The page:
This book is packed with fascinating, dramatic, and sometimes bizarre tales of swimming lore from history and literature. Sprawson is also fascinated with the swimming world’s legacy to Hollywood in the thirties and forties, exploring the careers of “aquamusical” star Esther Williams and Olympic swimmer Johnny Weissmuller, who starred in a dozen Tarzan movies. Sprawson’s reputation as a literary writer about swimming is second only to that of Roger Deakins. What gives the book a strange fascination for many people is the fact that after the publication of Haunts of the Black Masseur, Sprawson never wrote another one.


Who am I?

For most of my life I’ve been both a writer and a swimmer. I’ve engaged in both activities for many decades, but I’ve always kept the two entirely separate. Write about swimming? Why? What would I say? What was there to say about water and the act of moving through it? It seemed to me that it was a case of “you have to be there,” that writing about swimming would be too removed from the immediacy, the tactility, the floating state of mind. It was only when I discovered works by some truly great writers that I began to see that I could write about my own love of being in water, and how I might go about it.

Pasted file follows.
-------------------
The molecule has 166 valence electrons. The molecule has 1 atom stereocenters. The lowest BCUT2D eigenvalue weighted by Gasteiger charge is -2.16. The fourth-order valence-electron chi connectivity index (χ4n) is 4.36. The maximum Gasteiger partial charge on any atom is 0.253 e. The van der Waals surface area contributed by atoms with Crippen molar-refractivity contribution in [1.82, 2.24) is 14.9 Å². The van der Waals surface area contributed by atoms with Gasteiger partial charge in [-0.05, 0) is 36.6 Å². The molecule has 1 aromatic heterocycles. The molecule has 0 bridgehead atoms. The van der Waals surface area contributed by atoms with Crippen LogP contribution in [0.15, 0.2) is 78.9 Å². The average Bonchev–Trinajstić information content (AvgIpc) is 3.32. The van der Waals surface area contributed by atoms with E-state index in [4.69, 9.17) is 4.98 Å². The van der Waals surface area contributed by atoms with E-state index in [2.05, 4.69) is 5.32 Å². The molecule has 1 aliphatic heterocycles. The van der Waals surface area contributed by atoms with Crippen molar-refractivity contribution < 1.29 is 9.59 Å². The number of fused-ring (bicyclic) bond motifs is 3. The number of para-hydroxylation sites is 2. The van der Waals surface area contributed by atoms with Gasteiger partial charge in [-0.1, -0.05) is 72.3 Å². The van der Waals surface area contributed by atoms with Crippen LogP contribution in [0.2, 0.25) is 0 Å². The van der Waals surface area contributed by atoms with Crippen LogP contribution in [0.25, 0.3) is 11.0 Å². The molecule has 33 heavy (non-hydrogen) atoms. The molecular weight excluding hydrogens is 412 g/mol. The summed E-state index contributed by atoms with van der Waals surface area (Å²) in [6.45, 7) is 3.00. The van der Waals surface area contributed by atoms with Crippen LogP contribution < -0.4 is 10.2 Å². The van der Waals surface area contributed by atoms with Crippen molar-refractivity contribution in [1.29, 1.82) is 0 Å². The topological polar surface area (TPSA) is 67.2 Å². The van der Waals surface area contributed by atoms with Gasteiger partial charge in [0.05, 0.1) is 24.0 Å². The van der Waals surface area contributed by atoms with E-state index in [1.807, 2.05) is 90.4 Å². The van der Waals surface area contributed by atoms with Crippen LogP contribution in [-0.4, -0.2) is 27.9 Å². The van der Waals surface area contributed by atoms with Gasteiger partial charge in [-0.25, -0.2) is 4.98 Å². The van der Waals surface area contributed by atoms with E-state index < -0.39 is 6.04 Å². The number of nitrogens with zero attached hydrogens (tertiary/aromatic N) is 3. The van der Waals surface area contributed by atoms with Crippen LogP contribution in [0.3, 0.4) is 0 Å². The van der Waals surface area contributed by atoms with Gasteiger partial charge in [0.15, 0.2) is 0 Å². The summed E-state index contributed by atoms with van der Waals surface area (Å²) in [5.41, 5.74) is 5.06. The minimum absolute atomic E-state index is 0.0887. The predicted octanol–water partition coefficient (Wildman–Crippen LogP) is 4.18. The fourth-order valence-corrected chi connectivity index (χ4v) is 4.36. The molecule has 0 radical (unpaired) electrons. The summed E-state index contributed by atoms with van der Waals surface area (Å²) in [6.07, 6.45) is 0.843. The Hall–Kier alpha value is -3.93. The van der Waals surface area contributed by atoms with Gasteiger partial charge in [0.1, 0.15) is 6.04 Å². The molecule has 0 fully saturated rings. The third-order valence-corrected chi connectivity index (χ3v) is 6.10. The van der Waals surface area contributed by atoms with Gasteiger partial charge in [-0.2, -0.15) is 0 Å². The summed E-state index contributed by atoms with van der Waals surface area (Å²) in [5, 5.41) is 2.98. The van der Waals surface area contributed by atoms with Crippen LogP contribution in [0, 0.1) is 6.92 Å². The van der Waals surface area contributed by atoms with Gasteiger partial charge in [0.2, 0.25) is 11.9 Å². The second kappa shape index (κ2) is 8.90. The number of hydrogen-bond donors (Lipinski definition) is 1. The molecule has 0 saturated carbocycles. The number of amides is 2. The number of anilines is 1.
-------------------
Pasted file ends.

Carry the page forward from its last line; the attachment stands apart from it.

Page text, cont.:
I wrote...

Growing Old, Going Cold: Notes on Swimming, Aging, and Finishing Last

By Kathleen McDonnell,

Book cover of Growing Old, Going Cold: Notes on Swimming, Aging, and Finishing Last

What is my book about?

Kathleen McDonnell started swimming in Lake Ontario, infamous for its chilly depths, because it was close to her Toronto Island home. Over the years she began to rely on a daily dip, even breaking through winter ice to raise her spirits and refresh her body. In Growing Old, Going Cold she describes immersion in cold water as “the great anti-aging potion ever discovered.” In this wide-ranging memoir, McDonnell shares her love of cold water swimming and some hilarious stories from her watery travels around the globe.